The effort to build a youth center in Andover got a potential shot in the arm this week, as Gov. Deval Patrick approved a capital bond bill guaranteeing $500,000 for infrastructure improvements at the site of the proposed center.
The money would help cover pedestrian safety, vehicle access and parking costs for the proposed Andover Youth Center, slated to be built behind Doherty Middle School, off Bartlet Street.
But the private Andover Youth Foundation still needs to raise millions to build the center itself. So far, the AYF says it has raised $3 million, less than half the amount needed.
In April 2007, an article was approved by residents at a special Town Meeting, paving the way for a proposed 28,000 square-foot facility on what is currently a parking lot behind the Doherty Middle. The center will be built if the private Andover Youth Foundation can raise the money. AYF would then give the youth center and the land back to the town.
Peg Campbell, president of the Andover Youth Foundation, said the state money is a positive boost, "in keeping with the direction we're going" in fundraising efforts for the center.
"We feel like the progress couldn't bee bigger, better and stronger," Campbell said. "The money for the infrastructure is huge for us ... It's a big ticket item.
"The youth center should have been around a long time ago. We've raised $3 million, but hit some snags along the way. We've had to go through a lot of Town Meetings, getting political issues taken care of," said Bill Fahey, director of Andover Youth Services. "We're beyond that now. We're rebuilding our board, we've had meetings over the summer, thinking about the goal in front of us. We'd like to raise another $2 to 3 million.
"I'd like to see the fundraising 90 percent completed over the next year and a half," he said.
Many members of the AYF board had young children when they stepped in to the project, but those children have now left home for college. AYF is trying to rebuild its board, to add new blood and fresh ideas, he said.
"A lot of people have shown excitement, wanting to get involved," he said. "We want to get people on that won't take no for an answer."
The youth center's $500,000 was part of more than $12 million in Andover projects signed by Patrick on Aug. 14, according to the governor's press office.
"This is a positive development," said Town Manager Buzz Stapczynski, who noted that the money could also be used to install water, sewer and other utility lines to the center.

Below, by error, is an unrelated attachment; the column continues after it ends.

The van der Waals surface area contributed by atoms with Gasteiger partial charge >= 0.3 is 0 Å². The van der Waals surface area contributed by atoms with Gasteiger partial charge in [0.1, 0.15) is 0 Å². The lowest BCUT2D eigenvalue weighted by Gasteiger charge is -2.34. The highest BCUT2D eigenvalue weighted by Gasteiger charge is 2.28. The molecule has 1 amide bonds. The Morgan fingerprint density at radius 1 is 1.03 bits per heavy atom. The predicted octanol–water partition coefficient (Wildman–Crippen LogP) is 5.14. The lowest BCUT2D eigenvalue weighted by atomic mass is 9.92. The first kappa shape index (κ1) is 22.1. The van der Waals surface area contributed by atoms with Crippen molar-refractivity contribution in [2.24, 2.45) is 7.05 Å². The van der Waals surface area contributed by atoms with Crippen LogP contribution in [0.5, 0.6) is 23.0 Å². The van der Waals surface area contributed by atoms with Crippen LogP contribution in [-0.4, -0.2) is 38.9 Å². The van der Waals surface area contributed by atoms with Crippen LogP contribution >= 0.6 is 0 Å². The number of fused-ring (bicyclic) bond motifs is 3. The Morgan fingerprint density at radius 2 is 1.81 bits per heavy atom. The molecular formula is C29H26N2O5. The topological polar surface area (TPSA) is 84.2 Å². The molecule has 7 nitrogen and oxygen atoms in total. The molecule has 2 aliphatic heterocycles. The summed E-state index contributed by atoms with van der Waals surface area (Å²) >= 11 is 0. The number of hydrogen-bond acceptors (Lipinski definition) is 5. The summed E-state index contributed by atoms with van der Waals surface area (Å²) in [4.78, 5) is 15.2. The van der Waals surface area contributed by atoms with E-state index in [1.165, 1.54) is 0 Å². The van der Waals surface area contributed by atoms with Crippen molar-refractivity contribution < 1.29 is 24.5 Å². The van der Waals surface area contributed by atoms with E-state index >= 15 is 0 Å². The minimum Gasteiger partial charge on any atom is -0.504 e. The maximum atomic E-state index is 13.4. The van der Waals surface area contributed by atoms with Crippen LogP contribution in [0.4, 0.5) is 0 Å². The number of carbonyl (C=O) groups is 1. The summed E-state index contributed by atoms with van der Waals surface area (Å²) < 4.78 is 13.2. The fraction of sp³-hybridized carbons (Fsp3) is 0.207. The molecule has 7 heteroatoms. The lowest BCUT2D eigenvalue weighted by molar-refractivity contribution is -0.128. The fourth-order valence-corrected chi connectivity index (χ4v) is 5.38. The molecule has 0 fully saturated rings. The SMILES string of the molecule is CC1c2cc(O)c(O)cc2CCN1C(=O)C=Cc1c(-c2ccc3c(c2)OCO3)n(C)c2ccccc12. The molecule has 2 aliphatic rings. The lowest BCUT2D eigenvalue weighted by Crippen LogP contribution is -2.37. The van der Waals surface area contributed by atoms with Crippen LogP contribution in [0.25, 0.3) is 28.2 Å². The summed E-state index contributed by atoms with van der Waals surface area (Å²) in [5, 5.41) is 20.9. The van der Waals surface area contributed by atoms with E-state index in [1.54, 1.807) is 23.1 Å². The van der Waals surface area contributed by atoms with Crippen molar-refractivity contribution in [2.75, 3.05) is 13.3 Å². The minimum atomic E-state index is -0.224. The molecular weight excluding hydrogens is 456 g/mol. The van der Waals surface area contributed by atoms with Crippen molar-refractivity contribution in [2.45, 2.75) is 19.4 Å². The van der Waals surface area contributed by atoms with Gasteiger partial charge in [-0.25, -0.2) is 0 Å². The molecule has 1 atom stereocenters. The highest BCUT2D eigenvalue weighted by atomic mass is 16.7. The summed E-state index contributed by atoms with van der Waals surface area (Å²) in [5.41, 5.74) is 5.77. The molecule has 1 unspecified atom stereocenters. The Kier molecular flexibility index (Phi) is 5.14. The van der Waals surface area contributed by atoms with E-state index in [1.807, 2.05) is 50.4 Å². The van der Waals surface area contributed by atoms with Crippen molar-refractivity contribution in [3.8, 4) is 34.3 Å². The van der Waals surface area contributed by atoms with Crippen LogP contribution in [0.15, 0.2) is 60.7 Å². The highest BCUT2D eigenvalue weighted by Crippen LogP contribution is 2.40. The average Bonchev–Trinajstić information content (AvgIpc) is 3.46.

The $500,000 is especially welcome, said Fahey, because raising money for infrastructure can be harder than finding funding for youth programs and the center itself.
"Infrastructure money was kind of a sticking point," he said. "We didn't have money for it in the budget."
Construction will be another hurdle, said Fahey, because the youth center will have to be built around Doherty's school schedule. He'd like to see construction — even if it were just for the infrastructure, which has secure funding — possibly start next June.
The idea of scaling back the center's proposed design, making the building smaller, is not completely off the table either, said Fahey. The AYF has discussed building what they can with the $3 million, hoping that donations will come in to expand the building from there.
"We'll do whatever it takes," he said. "If we can just get the building going, my experience is that this community will step up 110 percent ... Our hope is that the community can step forward and contribute to it, because it will be their youth center."
"A lot of things are changing, and moving the way we want them to move," Campbell said. "We feel like the stars are aligned and there is so much positive energy around this."
Campbell pointed to the selectmen's May 19 vote, granting approval for Andover Youth Services to move to the Pearson Street property, as an example of the town's support of the center. Having AYS in a larger, better space will allow the AYS programs, and in turn the effort for a youth center, become more visible to the community, said Campbell and Fahey.
"Pearson Street will be a microcosm of what we're trying to do," Campbell said.
Fahey noted he hopes to move his office in to the Pearson Street property in mid-October.
"No, we don't have everything yet we need, but we're going to," said Campbell of the $3 million raised so far. "This is another vote of positive support for the project, and we're really excited about it."
Fahey said he came into his office one morning this month to find an old newspaper clipping someone had left him sitting on his desk. It was a March 1964 issue of an Andover High School newspaper called "The Mosaic," with a headline that read "Where is our teen center?"
The corresponding article was about a group of AHS teens who had raised $100 for a youth center by washing windows, said Fahey.
"Let's get this project over with. The Beatles were invading America when it started," he said with a laugh. "We need to come together and get this going."